If you ask, “Did your parents fight a lot about money?” you’ll get a great glimpse into how they’ll likely treat money discussions in a future marriage. Ditto for the values reflected when they share that their mother stayed at home to raise the kids. Listen with your eyes and heart open.
6. Share a third-party article on how couples did (or should) handle finances.
Obviously, it’d be kind of weird to blurt out, “Hey, let’s have a conversation about our finances tonight… bring your bank statements.”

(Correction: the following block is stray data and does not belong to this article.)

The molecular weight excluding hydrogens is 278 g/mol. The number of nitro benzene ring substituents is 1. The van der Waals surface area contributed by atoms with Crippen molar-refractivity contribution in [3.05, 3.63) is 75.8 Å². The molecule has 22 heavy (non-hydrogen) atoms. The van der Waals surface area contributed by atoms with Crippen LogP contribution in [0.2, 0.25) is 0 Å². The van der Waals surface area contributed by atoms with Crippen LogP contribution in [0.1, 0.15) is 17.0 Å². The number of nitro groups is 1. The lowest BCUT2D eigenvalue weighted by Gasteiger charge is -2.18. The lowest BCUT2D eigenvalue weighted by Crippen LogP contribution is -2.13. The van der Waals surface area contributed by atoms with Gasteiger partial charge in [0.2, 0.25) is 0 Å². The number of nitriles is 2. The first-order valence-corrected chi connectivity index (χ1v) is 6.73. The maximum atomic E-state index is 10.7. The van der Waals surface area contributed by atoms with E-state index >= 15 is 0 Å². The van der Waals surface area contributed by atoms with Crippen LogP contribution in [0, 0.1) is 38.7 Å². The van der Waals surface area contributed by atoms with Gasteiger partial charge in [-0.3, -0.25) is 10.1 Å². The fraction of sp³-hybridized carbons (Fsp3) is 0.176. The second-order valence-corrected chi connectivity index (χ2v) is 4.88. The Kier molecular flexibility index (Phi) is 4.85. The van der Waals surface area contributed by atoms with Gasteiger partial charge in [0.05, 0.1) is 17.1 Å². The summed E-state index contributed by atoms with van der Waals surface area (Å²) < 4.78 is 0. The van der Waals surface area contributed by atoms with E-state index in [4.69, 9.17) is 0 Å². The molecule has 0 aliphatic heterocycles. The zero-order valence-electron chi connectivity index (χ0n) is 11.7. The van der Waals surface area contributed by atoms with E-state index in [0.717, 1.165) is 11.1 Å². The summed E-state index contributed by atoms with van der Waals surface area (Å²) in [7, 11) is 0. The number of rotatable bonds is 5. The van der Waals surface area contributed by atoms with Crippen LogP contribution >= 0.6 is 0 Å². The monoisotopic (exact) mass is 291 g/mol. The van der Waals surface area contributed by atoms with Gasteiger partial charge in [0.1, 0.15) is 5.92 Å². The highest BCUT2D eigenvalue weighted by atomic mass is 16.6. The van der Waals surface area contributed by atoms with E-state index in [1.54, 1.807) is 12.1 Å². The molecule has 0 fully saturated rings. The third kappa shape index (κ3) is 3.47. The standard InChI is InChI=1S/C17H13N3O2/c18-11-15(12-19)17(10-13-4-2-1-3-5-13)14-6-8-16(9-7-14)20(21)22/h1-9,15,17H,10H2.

Instead, lead in with an article or book you read. The Richest Man in Babylon is one of my favorite basic finance books of all time, as it describes finance principles in story form. This version even has a study guide (aka, discussion guide) to go with it.
Clearly, it helps if you’ve established this read-discuss pattern with other topics first. Then money becomes just one topic of many!
Bring up the article or book, and ask what they think about it. Or suggest you try out the author’s advice and see how it works. Maybe it’s a challenge you can work on together.
Perhaps you could even read the book together and discuss as you go. So be a reader and a naturally inquisitive person, and add this to your queue of topics.
Best of all, have some fun with it. Money is a serious topic. But sometimes we take ourselves so seriously we forget to enjoy life and the relationship itself.